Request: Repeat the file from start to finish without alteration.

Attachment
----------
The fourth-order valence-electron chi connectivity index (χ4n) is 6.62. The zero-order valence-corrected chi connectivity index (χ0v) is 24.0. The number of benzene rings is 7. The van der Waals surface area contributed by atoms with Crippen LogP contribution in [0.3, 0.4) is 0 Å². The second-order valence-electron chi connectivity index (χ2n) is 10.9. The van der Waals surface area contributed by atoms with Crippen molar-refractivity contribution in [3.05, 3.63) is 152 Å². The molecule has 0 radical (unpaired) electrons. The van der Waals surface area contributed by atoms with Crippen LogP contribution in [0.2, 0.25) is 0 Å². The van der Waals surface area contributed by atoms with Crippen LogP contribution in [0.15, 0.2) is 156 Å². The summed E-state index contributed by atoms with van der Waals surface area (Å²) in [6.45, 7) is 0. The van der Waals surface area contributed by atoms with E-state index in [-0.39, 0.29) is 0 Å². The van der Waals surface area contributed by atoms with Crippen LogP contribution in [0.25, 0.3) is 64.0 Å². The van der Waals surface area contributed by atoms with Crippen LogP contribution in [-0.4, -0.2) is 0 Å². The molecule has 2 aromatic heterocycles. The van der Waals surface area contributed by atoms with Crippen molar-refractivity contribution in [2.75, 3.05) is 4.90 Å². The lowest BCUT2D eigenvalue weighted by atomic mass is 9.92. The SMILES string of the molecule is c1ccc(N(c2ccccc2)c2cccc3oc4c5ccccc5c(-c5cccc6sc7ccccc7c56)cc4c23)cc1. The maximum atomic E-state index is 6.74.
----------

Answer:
The fourth-order valence-electron chi connectivity index (χ4n) is 6.62. The zero-order valence-corrected chi connectivity index (χ0v) is 24.0. The number of benzene rings is 7. The van der Waals surface area contributed by atoms with Crippen LogP contribution in [0.3, 0.4) is 0 Å². The second-order valence-electron chi connectivity index (χ2n) is 10.9. The van der Waals surface area contributed by atoms with Crippen molar-refractivity contribution in [3.05, 3.63) is 152 Å². The molecule has 0 radical (unpaired) electrons. The van der Waals surface area contributed by atoms with Crippen LogP contribution in [0.2, 0.25) is 0 Å². The van der Waals surface area contributed by atoms with Crippen LogP contribution in [0.15, 0.2) is 156 Å². The summed E-state index contributed by atoms with van der Waals surface area (Å²) in [6.45, 7) is 0. The van der Waals surface area contributed by atoms with E-state index in [-0.39, 0.29) is 0 Å². The van der Waals surface area contributed by atoms with Crippen LogP contribution in [0.25, 0.3) is 64.0 Å². The van der Waals surface area contributed by atoms with Crippen LogP contribution in [-0.4, -0.2) is 0 Å². The molecule has 2 aromatic heterocycles. The van der Waals surface area contributed by atoms with Crippen molar-refractivity contribution in [2.75, 3.05) is 4.90 Å². The lowest BCUT2D eigenvalue weighted by atomic mass is 9.92. The SMILES string of the molecule is c1ccc(N(c2ccccc2)c2cccc3oc4c5ccccc5c(-c5cccc6sc7ccccc7c56)cc4c23)cc1. The maximum atomic E-state index is 6.74.